Loading Data into Oracle with SQL Loader

This post will be, what I hope, an easy guide on how to use SQL loader to load data into an Oracle database. This tasks is a required component in DBST652 at UMUC so hopefully this post will be able to help out future students who are learning the magic of oracle. With that in mind, this post is geared toward UMUC students who are taking this course (especially when it comes to connecting to the server etc.)

SQL loader is a neat little utility for loading datasets into tables in Oracle. In my few months of using Oracle, I have found it to be overall cumbersome when compared to other DBSM like MS SQL Server, or even MySQL. Oracle SQL Developer is slow and clunky and a pain to use, iSQLPlus is an “enterpirse” version of phpmyadmin and although it works, it is also a pain to use. The only good thing about Oracle is that it is pretty simple to connect through a terminal and it has some neat utilities such as SQL Loader.

So let’s dig right in.

To use SQL Loader you need three things.

  1. A text editor
  2. A control file
  3. A Terminal Application

The terminal app allows you to connect to a SQL database and run the SQL loader utility, a text editor allows you to create your control file, and your control file contains the data that you want to load into a table.

For this example we are going to load a data set into a table called EMPLOYEE which contains information about an employee at a company. The EMPLOYEE table has not yet been created in our database – first we must create the table. A simple query for that would be:

(empid int,
FirstName char(50),
LastName char(50),
MiddleName char(10),
Address char(50),
City Char(50),
State Char(2),
ZipCode number,
PhoneNumber varchar(20));

Creating the Control File for SQL Loader

First, open up your favorite text editor and create the control file. The control file typically looks something like this.

1 | “John” | “Smith” | “I” | “5210 Smitty Ln.” | “Cincinnati” | “OH” | 45221 | “513-120-1234” | 
2 | “Betty” | “Crocker” | “J” | “1200 Candy Ln.” | “Cincinnati” | “OH” | 45212 | 
“513-122-2345” | 
3 | “Paul” | “Jones” | “A” | “3450 Revolution Blvd.” | “Cincinnati” | “OH” | 45332 | 
“513-345-3452” | 
4 | “Peter” | “Burges” | “B” | “435 Hollins Ave. ” | “Cincinnati” | “OH” | 45223 | 
“513-223-4353” | 
5 | “Mary” | “Brown” | “J” | “5636 5th St. ” | “Cincinnati” | “OH” | 45221 | “513-435-3435″|

The text highlighted in orange above is the name of the table that you are going to be putting the data into. 

The text highlighted in blue above are the names of the columns in the table that you are going to be adding the data into. 

The text highlighted in green above is the data that you are going to be loading. Each field is separate by a “|” pipe and corresponds to the name of the column that the data is going to be written into.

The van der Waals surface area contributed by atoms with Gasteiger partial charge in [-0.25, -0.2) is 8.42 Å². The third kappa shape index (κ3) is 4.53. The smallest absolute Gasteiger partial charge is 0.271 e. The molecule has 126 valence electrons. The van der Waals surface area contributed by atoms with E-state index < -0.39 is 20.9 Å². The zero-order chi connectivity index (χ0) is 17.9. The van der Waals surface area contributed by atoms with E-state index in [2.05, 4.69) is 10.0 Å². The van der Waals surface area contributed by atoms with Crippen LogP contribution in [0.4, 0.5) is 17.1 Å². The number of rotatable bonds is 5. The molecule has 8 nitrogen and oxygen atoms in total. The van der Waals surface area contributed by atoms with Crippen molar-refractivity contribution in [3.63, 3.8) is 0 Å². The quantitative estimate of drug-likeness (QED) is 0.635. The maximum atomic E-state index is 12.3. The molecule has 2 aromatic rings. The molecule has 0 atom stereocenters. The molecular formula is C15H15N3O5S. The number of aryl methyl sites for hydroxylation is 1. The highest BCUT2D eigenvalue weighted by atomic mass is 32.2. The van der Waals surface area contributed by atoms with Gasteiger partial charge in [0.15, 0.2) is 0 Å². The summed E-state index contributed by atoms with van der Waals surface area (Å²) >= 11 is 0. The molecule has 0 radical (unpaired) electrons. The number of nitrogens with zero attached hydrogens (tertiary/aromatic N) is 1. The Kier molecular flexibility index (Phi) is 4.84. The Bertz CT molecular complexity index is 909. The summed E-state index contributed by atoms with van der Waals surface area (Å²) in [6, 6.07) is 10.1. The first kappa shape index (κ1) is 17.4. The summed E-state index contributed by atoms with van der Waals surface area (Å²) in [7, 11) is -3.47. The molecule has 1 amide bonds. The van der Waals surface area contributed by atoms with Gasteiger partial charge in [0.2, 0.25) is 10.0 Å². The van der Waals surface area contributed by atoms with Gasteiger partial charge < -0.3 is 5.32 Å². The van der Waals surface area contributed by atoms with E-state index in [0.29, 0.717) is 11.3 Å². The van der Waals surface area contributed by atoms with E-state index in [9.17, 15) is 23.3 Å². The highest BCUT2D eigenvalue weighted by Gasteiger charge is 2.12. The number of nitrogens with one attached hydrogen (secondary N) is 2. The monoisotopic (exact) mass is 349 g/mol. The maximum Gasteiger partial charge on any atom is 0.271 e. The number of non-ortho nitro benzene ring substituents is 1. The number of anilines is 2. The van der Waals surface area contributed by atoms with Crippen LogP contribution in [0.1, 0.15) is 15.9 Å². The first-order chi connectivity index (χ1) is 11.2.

When you have loaded all of your data we are ready to move on to the next step. Open up a terminal app and connect to your database server. [For UMUC this is typically dbcourse2.umuc.edu] 

ssh [email protected]

Open up the pico text editor on your server (most UNIX servers have PICO, most Linux servers will have nano — it’s the same application)

Copy your control file into pico and hit Ctrl+O to save the file. A good naming convention is to name the file based on the table that it is going to control. In this case we will call our file **employee.ctl **. Once you have saved the file close pico by hitting Ctrl+X and you will be back to the command line. Now we are ready to use SQL loader to load the data.

Loading the Data Using SQL Loader

Most command line oracle activity takes place by invoking sqlplus and running queries. SQL loader can be run directly from the main terminal without going into sql plus first. You can invoke SQL loader and load the control file by running the following command in the same directory where the control file is loaded. In our case we saved the control file into the home directory so we do not need to change the directory.

sqlldr userid=userid

SQL loader will now prompt for a password, and if everything was successful you will see the following output.

We can now log into sqlplus and run a SELCT * FROM EMPLOYEE to see all of our data. That’s it!

Keep in mind that this is a very simple example and the goal was to get up and running with SQL Loader. The control file can be used to point to other files with larger data sets (instead of adding the data directly in the control file) which reduces the amount of time it takes to format the text properly.

If you have a large data set , SQL Loader is the best way to go. It sure is a lot better than writing a thousand insert statements!


If you made it this far, you should probably follow me on twitter. 🙂

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